There was a question in Oracle-L mailinglist recently, regarding excessive SQL*Net break/reset to client waiting by a session.
A quote is below:
We are seeing an insert statement reporting “SQL*Net break/reset to client” as over 1/3 of its time.
On the face of it this event suggests network issues but nothing else backs this up as the cause.
So I looked at the Java code in question and a trace of one of the sessions.
What is happening is that an attempt is made to insert a row, most of the time a duplicate error results, the code catches this exception and does an update.
I was wondering if its the duplicate error and the exception handling which results in this wait event showing up.
My answer to that was following:
Yes, a SQL*Net break/reset happens when an error/unhandled exception is raised during a call (which means that the call executed didn’t complete normally, thus the call state must be reset).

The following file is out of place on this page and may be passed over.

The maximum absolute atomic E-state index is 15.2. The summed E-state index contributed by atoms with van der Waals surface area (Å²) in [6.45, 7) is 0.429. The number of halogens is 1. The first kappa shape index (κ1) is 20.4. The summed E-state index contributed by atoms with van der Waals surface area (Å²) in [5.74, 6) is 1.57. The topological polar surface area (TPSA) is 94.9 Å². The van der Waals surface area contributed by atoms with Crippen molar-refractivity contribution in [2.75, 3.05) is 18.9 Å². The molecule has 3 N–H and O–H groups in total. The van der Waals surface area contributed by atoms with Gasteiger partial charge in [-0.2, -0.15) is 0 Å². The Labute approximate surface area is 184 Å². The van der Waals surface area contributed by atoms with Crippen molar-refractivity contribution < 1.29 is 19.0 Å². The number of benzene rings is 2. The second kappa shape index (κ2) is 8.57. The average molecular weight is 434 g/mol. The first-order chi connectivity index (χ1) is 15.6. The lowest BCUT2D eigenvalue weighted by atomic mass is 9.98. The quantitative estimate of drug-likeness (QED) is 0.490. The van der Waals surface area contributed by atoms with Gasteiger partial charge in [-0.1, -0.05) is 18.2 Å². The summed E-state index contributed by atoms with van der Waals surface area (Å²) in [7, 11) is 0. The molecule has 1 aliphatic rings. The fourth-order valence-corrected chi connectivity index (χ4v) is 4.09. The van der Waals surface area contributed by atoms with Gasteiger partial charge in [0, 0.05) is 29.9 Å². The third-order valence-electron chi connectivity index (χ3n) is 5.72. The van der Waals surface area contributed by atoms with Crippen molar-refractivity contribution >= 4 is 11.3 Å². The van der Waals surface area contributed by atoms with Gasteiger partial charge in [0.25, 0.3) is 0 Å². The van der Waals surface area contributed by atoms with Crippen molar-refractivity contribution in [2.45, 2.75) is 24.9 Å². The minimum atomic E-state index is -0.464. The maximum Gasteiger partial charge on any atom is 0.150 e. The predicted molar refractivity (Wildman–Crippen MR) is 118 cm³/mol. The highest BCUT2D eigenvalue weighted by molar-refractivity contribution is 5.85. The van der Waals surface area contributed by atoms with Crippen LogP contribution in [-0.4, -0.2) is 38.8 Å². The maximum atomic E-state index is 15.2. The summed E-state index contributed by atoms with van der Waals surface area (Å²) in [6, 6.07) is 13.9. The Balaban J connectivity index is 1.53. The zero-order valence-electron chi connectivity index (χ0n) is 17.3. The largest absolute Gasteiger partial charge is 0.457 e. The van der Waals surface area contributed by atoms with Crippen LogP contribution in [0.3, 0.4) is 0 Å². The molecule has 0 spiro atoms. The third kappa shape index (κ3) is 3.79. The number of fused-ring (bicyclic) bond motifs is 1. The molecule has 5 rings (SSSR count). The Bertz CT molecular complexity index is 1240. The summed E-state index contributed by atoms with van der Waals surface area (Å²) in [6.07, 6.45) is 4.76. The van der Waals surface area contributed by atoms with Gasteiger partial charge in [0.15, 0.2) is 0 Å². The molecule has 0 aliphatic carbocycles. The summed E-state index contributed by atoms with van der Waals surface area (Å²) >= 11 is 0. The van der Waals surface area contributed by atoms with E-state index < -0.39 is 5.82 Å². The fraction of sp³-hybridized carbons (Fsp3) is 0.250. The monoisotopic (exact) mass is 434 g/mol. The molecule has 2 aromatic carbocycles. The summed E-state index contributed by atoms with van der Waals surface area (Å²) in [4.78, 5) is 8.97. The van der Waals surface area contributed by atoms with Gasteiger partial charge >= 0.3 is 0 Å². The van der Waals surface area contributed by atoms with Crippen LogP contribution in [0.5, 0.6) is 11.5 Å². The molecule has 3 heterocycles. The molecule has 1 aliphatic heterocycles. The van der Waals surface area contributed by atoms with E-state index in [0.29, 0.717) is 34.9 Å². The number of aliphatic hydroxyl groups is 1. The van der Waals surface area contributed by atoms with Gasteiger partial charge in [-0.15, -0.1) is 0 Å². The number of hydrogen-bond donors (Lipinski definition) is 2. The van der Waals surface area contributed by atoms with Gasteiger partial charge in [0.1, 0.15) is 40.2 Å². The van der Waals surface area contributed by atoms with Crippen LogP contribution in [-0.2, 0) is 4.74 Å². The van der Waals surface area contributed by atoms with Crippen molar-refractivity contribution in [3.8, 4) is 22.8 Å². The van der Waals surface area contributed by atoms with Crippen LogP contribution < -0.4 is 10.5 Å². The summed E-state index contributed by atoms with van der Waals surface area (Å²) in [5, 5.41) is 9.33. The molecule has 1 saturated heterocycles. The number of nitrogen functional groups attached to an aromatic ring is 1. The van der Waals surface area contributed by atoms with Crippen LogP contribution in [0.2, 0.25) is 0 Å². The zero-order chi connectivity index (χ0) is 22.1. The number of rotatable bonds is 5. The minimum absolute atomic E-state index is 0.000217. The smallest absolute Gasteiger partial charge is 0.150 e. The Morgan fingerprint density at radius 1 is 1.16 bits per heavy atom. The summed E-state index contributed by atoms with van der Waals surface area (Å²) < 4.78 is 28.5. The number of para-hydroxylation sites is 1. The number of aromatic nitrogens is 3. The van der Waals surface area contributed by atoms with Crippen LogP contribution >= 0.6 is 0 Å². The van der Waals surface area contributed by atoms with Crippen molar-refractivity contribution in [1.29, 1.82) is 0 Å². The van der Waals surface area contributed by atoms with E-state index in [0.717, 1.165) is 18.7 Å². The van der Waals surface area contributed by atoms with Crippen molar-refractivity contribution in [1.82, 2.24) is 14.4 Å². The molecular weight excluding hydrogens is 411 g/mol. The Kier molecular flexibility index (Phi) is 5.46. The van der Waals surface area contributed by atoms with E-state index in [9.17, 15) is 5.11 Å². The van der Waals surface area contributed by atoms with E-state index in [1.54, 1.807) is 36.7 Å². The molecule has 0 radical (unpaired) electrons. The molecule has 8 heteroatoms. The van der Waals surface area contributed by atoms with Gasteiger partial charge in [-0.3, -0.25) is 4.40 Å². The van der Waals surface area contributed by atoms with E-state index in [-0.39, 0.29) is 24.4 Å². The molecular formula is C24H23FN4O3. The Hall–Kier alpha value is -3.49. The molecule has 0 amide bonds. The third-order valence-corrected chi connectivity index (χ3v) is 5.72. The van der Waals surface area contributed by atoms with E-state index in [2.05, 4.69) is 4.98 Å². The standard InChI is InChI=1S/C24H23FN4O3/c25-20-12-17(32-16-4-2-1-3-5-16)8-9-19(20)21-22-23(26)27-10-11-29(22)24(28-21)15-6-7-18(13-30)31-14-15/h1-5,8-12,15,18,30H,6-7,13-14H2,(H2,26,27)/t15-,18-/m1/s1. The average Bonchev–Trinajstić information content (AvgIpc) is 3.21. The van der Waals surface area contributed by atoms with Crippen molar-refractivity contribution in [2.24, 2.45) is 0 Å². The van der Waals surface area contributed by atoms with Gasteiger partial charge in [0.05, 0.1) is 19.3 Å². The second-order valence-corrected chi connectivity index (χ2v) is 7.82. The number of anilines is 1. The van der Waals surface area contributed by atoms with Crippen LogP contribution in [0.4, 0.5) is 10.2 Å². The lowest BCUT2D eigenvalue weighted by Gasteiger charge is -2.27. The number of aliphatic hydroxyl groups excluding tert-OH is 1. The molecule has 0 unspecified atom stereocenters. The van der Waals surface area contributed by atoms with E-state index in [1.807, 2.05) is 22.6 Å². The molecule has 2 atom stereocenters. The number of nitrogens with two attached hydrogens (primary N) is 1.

The approach of “insert -> if failed then update” is basically what MERGE does.
You need to change the application to use MERGE command. Alternatively you could use an “update -> if no-rows-updated then insert” approach, but MERGE makes much more sense nowadays.
So, these waits aren’t really indicating any network bottleneck, but rather just the fact that the client needs to be notified if it’s call has failed and Oracle has to clean up after the failed call. Apparently on some (network protocol) architectures or in some scenarios these operations have taken significant time (and may have required a system call), so a kernel developer has decided to wait instrument them.
In this blog entry I want to share a small test case which illustrates the point. First lets check how many times my session has waited for a SQL*Net break/reset wait event:
SQL> select event, total_waits from v$session_event where event like '%reset%' and sid = (select sid from v$mystat where rownum = 1); no rows selected
As V$SESSION_EVENT (like also V$SYSTEM_EVENT) doesn’t display events for which nobody has waited yet, I see that my session’s wait count for that event is zero.
Now let’s create an error, but also let’s handle it in a PL/SQL exception handler: